The heat exchange mass 40 is disposed within an insulated enclosure formed by a first cover 50 and a mating second cover 52. The first and second covers 50 and 52 have complementary shapes with a major wall surface 54 and 56, respectively, and a surrounding peripheral lip 60 and 62, respectively.

A necked-down end portion 64 and 66 is formed in each of the first and covers 50 and 52, and forms an extension from one end of the respective major walls 54 and 56 as well as from the peripheral edge lips 60 and 62. The necked-down portions 64 and 66, when joined together, form an end cavity for receiving a connector assembly 70 which connects electrical conductors to the heating element(s) mounted in the joined first and second covers 50 and 52.

The first and second covers 50 and 52 and the heat exchange mass 40 are fixedly joined together, after the connector assembly 70 has been disposed in the extensions 64 and 66 of the first and second covers 50 and 52 by suitable means, such as by heat stake rivets or projections 76 projecting outwardly from opposite major surfaces of the heat exchange mass 40. The projections 76 engage apertures in the major surfaces 60 and 62 of the first and second housing parts 50 and 52 and are heat welded together to join the first and second housing parts 50 and 52 together in a fixed connection.

A pair of seal elements 71 and 72, each having a peripheral shape substantially the same as the peripheral shape of the heat exchange mass 40 is disposed on opposite surfaces of the heat exchange mass 40 as shown in FIG. 3. The seal members 71 and 72 are formed of a high thermal resistant, insulating material. The seal members 71 and 72 seal the open ends of the flow paths through the heat exchange mass 40 as described hereafter.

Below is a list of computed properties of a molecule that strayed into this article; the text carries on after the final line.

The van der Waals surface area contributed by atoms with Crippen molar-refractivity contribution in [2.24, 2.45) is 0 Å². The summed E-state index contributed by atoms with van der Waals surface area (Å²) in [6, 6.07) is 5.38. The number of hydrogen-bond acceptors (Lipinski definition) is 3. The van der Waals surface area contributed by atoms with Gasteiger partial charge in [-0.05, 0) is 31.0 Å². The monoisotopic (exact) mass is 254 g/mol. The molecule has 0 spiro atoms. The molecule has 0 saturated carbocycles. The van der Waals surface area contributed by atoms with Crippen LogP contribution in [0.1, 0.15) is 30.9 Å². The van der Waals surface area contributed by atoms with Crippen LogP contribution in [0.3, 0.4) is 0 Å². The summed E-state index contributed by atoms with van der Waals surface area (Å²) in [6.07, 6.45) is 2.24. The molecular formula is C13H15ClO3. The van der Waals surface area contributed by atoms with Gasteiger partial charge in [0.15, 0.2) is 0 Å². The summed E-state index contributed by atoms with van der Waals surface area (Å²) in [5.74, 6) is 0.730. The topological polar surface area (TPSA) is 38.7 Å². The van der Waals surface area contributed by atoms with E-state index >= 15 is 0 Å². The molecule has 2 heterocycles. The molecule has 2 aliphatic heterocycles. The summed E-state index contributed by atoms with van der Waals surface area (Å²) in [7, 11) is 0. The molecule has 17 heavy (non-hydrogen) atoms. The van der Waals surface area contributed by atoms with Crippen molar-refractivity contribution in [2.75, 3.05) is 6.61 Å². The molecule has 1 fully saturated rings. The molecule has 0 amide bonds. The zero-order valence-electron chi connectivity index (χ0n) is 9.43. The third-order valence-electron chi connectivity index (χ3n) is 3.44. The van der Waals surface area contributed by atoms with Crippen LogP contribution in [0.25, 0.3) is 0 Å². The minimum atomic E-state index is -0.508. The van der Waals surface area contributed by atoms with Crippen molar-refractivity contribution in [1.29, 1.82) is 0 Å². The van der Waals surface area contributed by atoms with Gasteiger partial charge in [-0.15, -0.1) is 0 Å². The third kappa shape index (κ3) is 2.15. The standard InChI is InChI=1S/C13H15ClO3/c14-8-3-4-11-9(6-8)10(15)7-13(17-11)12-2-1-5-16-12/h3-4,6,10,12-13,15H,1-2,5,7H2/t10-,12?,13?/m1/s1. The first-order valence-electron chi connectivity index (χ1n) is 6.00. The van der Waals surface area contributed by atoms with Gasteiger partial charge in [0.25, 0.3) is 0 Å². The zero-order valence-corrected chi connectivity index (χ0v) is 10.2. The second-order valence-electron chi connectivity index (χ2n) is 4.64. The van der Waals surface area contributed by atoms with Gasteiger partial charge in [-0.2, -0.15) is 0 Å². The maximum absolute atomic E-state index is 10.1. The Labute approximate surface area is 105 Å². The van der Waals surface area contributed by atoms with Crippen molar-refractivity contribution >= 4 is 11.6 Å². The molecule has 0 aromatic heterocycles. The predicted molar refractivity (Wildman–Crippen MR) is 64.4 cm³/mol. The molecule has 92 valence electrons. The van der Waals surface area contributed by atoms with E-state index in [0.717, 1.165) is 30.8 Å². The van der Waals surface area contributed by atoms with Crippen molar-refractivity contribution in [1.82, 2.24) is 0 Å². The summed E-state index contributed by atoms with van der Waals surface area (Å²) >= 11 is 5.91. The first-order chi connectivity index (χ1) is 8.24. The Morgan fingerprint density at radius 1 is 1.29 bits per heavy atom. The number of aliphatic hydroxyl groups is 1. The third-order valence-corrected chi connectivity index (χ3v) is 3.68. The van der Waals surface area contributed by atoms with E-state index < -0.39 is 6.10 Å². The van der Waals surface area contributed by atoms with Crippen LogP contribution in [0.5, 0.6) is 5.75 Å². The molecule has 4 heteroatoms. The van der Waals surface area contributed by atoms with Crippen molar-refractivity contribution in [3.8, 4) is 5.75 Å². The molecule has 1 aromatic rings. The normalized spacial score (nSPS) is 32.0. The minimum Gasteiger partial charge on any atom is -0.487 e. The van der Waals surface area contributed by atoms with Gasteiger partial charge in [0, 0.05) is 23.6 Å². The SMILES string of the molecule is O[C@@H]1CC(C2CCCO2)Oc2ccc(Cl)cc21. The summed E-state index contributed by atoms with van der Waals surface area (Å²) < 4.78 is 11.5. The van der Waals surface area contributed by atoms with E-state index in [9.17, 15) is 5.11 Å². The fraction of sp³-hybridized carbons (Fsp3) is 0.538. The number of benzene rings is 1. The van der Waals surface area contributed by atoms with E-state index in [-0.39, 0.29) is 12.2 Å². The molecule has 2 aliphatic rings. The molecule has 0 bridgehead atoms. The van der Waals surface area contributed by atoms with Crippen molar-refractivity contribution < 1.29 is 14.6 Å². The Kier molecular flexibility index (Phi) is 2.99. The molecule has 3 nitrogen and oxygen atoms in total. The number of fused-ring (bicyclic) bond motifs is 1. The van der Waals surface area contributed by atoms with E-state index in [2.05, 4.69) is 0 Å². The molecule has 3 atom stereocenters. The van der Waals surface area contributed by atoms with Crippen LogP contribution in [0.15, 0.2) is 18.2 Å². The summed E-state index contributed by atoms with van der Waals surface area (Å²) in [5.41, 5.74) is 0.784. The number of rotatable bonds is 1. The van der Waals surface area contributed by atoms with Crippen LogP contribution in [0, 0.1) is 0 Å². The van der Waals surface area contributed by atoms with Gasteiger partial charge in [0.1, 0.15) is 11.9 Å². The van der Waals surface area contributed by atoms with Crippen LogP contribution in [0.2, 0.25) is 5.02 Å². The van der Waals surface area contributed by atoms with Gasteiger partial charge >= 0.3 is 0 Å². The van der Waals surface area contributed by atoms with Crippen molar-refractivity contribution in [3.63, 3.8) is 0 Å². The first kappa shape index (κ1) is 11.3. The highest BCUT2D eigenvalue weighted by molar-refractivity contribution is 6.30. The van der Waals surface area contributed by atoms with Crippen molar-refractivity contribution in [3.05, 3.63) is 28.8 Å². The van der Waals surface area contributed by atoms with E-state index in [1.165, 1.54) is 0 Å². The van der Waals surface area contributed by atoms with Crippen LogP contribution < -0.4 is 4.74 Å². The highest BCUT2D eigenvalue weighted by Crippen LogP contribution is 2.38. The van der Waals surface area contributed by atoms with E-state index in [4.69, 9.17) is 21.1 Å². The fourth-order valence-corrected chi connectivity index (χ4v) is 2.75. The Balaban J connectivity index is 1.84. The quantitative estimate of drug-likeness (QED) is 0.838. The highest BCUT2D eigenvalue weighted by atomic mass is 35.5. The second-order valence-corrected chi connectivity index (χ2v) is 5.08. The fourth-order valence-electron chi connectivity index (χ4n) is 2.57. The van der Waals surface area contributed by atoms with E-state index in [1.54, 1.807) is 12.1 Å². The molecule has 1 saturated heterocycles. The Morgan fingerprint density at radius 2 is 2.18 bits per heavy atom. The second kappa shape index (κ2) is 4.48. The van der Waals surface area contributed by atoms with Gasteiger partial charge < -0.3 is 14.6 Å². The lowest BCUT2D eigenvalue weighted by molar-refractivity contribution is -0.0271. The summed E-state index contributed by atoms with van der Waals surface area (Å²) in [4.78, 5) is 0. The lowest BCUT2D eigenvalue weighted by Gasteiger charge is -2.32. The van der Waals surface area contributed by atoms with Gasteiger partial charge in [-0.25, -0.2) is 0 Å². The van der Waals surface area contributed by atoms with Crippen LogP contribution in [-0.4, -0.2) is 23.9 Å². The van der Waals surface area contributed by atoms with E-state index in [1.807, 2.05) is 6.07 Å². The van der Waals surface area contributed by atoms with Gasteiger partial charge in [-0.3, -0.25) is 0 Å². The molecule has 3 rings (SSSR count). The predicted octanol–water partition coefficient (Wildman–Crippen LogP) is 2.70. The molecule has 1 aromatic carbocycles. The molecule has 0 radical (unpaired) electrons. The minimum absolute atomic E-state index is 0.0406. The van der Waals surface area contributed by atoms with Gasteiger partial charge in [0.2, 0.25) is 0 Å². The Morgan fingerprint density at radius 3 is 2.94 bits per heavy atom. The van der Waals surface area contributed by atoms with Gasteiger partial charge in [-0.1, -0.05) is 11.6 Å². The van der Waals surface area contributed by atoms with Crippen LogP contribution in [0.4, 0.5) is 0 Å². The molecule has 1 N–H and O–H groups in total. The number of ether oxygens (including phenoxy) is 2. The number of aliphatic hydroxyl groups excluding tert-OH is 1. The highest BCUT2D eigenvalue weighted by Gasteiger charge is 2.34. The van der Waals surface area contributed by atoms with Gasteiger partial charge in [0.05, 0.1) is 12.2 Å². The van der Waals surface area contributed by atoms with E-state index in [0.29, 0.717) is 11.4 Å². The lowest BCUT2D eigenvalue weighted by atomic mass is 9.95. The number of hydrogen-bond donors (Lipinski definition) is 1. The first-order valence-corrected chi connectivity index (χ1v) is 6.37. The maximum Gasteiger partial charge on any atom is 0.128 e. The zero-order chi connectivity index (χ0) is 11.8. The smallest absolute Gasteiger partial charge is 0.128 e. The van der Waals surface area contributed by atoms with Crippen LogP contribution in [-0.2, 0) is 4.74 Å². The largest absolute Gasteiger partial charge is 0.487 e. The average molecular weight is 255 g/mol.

Upper and lower plates 73 and 74, each also having a shape complimentary to the shape of the heat exchange mass 40, are disposed in contact with the upper and lower seals 71 and 72, respectively, and fixed thereto by suitable fastening means, such as nuts and bolts 75 which extend through apertures in each of the upper and lower plates 73 and 74, the upper and lower seals 71 and 72 and the heat exchange mass 40. The upper and lower plates 73 and 74 are formed of a good thermal conductive material, such as aluminum.

As shown in detail in FIGS. 4-7, the heat exchange mass 40 has a solid cubical shape formed of a first major surface 80, a second opposed major surface 82, and four sidewalls 84, 86, 88 and 90, interconnecting the first and second surfaces 80 and 82.

A plurality of bores 92, 94, 96 and 98 are formed in the body 40 and project inwardly from the sidewall 84. The bores 92, 94, 96 and 98 are each adapted for receiving one generally cylindrical heater element. As partially shown in FIG. 4, each bore, such as bores 96 and 98, extend through the solid central portion of the mass 40 so as to be completely surrounded by the solid material of the mass 40. This defines the mass 40 as a heat source after receiving heat from activation of the heater elements describe hereafter.

In the aspect of the invention shown in FIGS. 4-7, the heater elements are formed of “calrod”. Although different materials may be used, one example of a calrod construction is a Nichrome wire inside of a stainless steel sheath.